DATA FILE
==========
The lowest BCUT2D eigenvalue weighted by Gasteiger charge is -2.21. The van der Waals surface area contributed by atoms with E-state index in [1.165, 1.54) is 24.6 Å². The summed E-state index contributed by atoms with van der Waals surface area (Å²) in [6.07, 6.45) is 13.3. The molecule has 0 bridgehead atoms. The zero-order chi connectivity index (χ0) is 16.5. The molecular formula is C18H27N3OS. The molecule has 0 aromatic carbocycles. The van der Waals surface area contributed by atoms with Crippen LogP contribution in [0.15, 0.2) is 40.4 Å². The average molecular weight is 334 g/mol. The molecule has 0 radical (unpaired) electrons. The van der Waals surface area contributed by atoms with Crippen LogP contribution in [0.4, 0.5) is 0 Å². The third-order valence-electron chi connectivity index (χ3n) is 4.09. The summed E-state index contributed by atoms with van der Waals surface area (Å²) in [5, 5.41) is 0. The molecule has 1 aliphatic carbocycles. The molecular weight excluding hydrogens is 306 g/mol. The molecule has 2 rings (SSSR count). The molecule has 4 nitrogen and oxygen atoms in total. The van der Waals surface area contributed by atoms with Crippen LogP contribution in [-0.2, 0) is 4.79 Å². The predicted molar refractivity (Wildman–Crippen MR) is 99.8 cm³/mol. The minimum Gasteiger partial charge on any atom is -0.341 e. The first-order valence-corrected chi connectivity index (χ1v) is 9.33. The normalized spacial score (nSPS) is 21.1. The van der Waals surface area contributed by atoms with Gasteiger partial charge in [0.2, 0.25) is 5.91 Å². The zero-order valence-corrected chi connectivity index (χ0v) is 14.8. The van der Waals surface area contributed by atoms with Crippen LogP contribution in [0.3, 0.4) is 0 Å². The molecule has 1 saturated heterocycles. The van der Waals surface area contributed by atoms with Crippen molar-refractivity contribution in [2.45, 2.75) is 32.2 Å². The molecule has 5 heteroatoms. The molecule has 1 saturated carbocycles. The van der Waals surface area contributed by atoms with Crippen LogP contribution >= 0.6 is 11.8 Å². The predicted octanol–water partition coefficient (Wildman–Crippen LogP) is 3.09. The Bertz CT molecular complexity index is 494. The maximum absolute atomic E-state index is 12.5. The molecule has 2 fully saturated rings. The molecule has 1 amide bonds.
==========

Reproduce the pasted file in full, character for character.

The lowest BCUT2D eigenvalue weighted by Gasteiger charge is -2.21. The van der Waals surface area contributed by atoms with E-state index in [1.165, 1.54) is 24.6 Å². The summed E-state index contributed by atoms with van der Waals surface area (Å²) in [6.07, 6.45) is 13.3. The molecule has 0 bridgehead atoms. The zero-order chi connectivity index (χ0) is 16.5. The molecular formula is C18H27N3OS. The molecule has 0 aromatic carbocycles. The van der Waals surface area contributed by atoms with Crippen LogP contribution in [0.15, 0.2) is 40.4 Å². The average molecular weight is 334 g/mol. The molecule has 0 radical (unpaired) electrons. The van der Waals surface area contributed by atoms with Crippen LogP contribution in [0.4, 0.5) is 0 Å². The third-order valence-electron chi connectivity index (χ3n) is 4.09. The summed E-state index contributed by atoms with van der Waals surface area (Å²) in [5, 5.41) is 0. The molecule has 1 aliphatic carbocycles. The molecular weight excluding hydrogens is 306 g/mol. The molecule has 2 rings (SSSR count). The molecule has 4 nitrogen and oxygen atoms in total. The van der Waals surface area contributed by atoms with Crippen LogP contribution in [-0.2, 0) is 4.79 Å². The predicted molar refractivity (Wildman–Crippen MR) is 99.8 cm³/mol. The minimum Gasteiger partial charge on any atom is -0.341 e. The first-order valence-corrected chi connectivity index (χ1v) is 9.33. The normalized spacial score (nSPS) is 21.1. The van der Waals surface area contributed by atoms with Gasteiger partial charge in [0.2, 0.25) is 5.91 Å². The zero-order valence-corrected chi connectivity index (χ0v) is 14.8. The van der Waals surface area contributed by atoms with Crippen LogP contribution in [0.3, 0.4) is 0 Å². The molecule has 1 saturated heterocycles. The van der Waals surface area contributed by atoms with Crippen molar-refractivity contribution in [2.45, 2.75) is 32.2 Å². The molecule has 5 heteroatoms. The molecule has 1 saturated carbocycles. The van der Waals surface area contributed by atoms with Crippen LogP contribution >= 0.6 is 11.8 Å². The predicted octanol–water partition coefficient (Wildman–Crippen LogP) is 3.09. The Bertz CT molecular complexity index is 494. The maximum absolute atomic E-state index is 12.5. The molecule has 2 fully saturated rings. The molecule has 1 amide bonds.